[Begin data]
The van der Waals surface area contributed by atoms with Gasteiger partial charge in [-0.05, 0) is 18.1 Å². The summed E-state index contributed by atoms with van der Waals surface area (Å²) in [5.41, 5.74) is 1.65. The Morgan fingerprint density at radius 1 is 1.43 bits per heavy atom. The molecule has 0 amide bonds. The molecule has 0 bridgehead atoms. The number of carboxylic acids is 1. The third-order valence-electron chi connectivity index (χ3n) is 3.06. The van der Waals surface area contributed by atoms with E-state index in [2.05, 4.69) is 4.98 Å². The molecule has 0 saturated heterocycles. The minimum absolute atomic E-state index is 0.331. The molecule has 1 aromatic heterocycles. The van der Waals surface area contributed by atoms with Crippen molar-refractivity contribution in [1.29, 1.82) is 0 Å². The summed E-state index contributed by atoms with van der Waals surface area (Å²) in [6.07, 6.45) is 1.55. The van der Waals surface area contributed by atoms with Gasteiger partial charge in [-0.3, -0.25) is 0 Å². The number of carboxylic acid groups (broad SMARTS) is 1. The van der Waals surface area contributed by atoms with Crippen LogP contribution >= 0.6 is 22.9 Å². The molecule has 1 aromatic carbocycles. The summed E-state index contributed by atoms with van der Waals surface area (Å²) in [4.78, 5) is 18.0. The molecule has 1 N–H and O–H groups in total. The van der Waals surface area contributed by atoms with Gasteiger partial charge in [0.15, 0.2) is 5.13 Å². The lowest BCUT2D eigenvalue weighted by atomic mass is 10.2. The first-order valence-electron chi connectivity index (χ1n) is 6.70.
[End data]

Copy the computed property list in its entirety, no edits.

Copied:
The van der Waals surface area contributed by atoms with Gasteiger partial charge in [-0.05, 0) is 18.1 Å². The summed E-state index contributed by atoms with van der Waals surface area (Å²) in [5.41, 5.74) is 1.65. The Morgan fingerprint density at radius 1 is 1.43 bits per heavy atom. The molecule has 0 amide bonds. The molecule has 0 bridgehead atoms. The number of carboxylic acids is 1. The third-order valence-electron chi connectivity index (χ3n) is 3.06. The van der Waals surface area contributed by atoms with E-state index in [2.05, 4.69) is 4.98 Å². The molecule has 0 saturated heterocycles. The minimum absolute atomic E-state index is 0.331. The molecule has 1 aromatic heterocycles. The van der Waals surface area contributed by atoms with Crippen molar-refractivity contribution in [1.29, 1.82) is 0 Å². The summed E-state index contributed by atoms with van der Waals surface area (Å²) in [6.07, 6.45) is 1.55. The van der Waals surface area contributed by atoms with Gasteiger partial charge in [-0.3, -0.25) is 0 Å². The number of carboxylic acid groups (broad SMARTS) is 1. The van der Waals surface area contributed by atoms with Crippen LogP contribution >= 0.6 is 22.9 Å². The molecule has 1 aromatic carbocycles. The summed E-state index contributed by atoms with van der Waals surface area (Å²) in [4.78, 5) is 18.0. The molecule has 1 N–H and O–H groups in total. The van der Waals surface area contributed by atoms with Gasteiger partial charge in [0.15, 0.2) is 5.13 Å². The lowest BCUT2D eigenvalue weighted by atomic mass is 10.2. The first-order valence-electron chi connectivity index (χ1n) is 6.70.